Top respiratory scientist named in Australia Day Honours


Professor Bruce Thompson has been one of the biggest names in respiratory medicine over the past few years, amid a pandemic, bushfires and a national crisis in dust diseases and air pollution.

The clinical scientist is now being recognised for his contribution to the specialty, having been made a Member of the Order of Australia (AM) in the Australia Day Honours.

The accolade is for “significant service to respiratory medicine, and to tertiary medical education”, and such as been his impact that it can be easy to forget at times that Professor Thompson is not himself a doctor.

Professor Bruce Thompson. Source University of Melbourne

In fact he became the first non-medical president of TSANZ when he took up the role in 2019.

“To take on that role through a once-in-a-century respiratory pandemic was certainly a challenge,” reflects Professor Thompson, habitually understated in an interview with the limbic.

“I wouldn’t recommend it for someone who wants an easy life.”

Beyond COVID-19, the respiratory agenda has been jam packed, with e-cigarettes, lung cancer screening, silicosis, bushfires and air pollution all making headlines during his tenure as president.

“It can feel like lung health is being attacked on all fronts at times,” he says.

“But the level of community awareness is also changing, as recognition of the issues by governments, so there have been positives as well.”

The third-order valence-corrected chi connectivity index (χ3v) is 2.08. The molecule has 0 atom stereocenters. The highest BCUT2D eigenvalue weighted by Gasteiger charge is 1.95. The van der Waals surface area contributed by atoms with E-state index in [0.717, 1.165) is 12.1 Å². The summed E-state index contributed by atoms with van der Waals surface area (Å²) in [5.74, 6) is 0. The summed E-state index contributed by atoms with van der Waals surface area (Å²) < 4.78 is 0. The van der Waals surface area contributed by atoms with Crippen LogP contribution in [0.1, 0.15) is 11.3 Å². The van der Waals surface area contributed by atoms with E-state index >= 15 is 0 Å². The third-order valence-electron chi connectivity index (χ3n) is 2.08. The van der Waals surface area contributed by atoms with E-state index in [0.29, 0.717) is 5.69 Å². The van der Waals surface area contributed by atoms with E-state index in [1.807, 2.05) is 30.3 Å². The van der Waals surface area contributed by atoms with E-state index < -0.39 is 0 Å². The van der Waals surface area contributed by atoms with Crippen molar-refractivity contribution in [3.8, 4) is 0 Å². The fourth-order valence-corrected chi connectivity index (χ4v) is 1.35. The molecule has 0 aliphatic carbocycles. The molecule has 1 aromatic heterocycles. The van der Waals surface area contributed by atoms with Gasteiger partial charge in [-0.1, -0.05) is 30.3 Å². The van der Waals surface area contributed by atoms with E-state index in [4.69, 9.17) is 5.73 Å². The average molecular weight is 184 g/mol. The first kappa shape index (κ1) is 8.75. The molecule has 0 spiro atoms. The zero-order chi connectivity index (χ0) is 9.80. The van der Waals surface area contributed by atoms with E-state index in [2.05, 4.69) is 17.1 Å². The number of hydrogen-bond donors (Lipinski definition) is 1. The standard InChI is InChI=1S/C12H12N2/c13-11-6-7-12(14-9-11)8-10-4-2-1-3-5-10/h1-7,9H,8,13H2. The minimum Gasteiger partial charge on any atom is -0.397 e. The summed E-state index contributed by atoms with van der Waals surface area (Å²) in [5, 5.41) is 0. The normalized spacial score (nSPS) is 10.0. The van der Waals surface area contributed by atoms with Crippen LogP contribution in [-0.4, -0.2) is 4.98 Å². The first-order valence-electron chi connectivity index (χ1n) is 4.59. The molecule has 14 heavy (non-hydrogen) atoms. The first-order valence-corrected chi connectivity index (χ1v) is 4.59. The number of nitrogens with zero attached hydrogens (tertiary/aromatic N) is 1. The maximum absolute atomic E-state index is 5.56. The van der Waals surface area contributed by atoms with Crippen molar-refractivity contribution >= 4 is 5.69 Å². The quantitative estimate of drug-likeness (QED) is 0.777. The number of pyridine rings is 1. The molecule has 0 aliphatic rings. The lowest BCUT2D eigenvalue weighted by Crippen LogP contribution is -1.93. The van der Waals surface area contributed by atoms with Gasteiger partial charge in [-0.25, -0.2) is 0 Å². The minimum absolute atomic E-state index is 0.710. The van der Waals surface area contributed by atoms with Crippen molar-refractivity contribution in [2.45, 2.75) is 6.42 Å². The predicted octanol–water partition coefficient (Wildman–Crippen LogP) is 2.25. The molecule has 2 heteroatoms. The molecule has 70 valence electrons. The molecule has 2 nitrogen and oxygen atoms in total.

Professor Thompson began his career three decades ago, working in hospital respiratory and sleep laboratories.

He developed an international reputation in pulmonary gas exchange physiology early in his career whilst doing his PhD in conjunction with the NASA physiology laboratory at the University of California San Diego and is now regarded as an international expert on clinical respiratory management.

He is currently also a fellow of the Australian and New Zealand Society of Respiratory Science and Asia Pacific Society of Respirology.

Other roles include head of the University of Melbourne School of Health Sciences, an adjunct professor at Monash University and principal research fellow at The Alfred Hospital.

Professor Thompson said one of the things he was most proud of was helping respiratory scientists to lead research in their own right in a medically-driven profession, but also impact the way pulmonary function tests are seen.

He added: “I think we are definitely making a significant difference in the way people talk about lung disease. It is horrible living as a respiratory cripple, but also just walking around with breathlessness.”

“Those things are preventable and there are lots of things we can do.”


Each year, the limbic scours the lists for specialists joining the Order of Australia honours. If you believe someone has been left off, please get in touch at [email protected]

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